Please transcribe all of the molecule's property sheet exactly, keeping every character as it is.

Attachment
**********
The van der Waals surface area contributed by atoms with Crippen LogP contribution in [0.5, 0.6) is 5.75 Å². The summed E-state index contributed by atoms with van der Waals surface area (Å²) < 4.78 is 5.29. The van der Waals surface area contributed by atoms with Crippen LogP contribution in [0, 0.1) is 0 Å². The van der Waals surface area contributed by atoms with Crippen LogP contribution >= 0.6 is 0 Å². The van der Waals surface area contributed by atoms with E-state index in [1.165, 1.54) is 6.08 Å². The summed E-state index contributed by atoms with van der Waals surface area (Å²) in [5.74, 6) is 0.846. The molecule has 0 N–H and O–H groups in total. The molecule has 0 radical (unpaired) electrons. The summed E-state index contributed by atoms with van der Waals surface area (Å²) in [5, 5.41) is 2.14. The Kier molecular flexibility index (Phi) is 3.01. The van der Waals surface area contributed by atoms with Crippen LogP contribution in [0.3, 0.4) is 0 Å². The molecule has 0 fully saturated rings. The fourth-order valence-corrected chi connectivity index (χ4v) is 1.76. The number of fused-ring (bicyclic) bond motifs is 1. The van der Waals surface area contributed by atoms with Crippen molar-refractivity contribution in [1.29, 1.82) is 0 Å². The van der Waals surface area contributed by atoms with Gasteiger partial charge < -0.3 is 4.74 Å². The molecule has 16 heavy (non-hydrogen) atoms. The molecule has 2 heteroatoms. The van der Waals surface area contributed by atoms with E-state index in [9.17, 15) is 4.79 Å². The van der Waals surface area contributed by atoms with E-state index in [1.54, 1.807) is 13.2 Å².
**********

The van der Waals surface area contributed by atoms with Crippen LogP contribution in [0.5, 0.6) is 5.75 Å². The summed E-state index contributed by atoms with van der Waals surface area (Å²) < 4.78 is 5.29. The van der Waals surface area contributed by atoms with Crippen LogP contribution in [0, 0.1) is 0 Å². The van der Waals surface area contributed by atoms with Crippen LogP contribution >= 0.6 is 0 Å². The van der Waals surface area contributed by atoms with E-state index in [1.165, 1.54) is 6.08 Å². The summed E-state index contributed by atoms with van der Waals surface area (Å²) in [5.74, 6) is 0.846. The molecule has 0 N–H and O–H groups in total. The molecule has 0 radical (unpaired) electrons. The summed E-state index contributed by atoms with van der Waals surface area (Å²) in [5, 5.41) is 2.14. The Kier molecular flexibility index (Phi) is 3.01. The van der Waals surface area contributed by atoms with Crippen LogP contribution in [0.3, 0.4) is 0 Å². The molecule has 0 fully saturated rings. The fourth-order valence-corrected chi connectivity index (χ4v) is 1.76. The number of fused-ring (bicyclic) bond motifs is 1. The van der Waals surface area contributed by atoms with Crippen molar-refractivity contribution in [1.29, 1.82) is 0 Å². The van der Waals surface area contributed by atoms with Gasteiger partial charge < -0.3 is 4.74 Å². The molecule has 16 heavy (non-hydrogen) atoms. The molecule has 2 heteroatoms. The van der Waals surface area contributed by atoms with E-state index in [9.17, 15) is 4.79 Å². The van der Waals surface area contributed by atoms with E-state index in [1.54, 1.807) is 13.2 Å².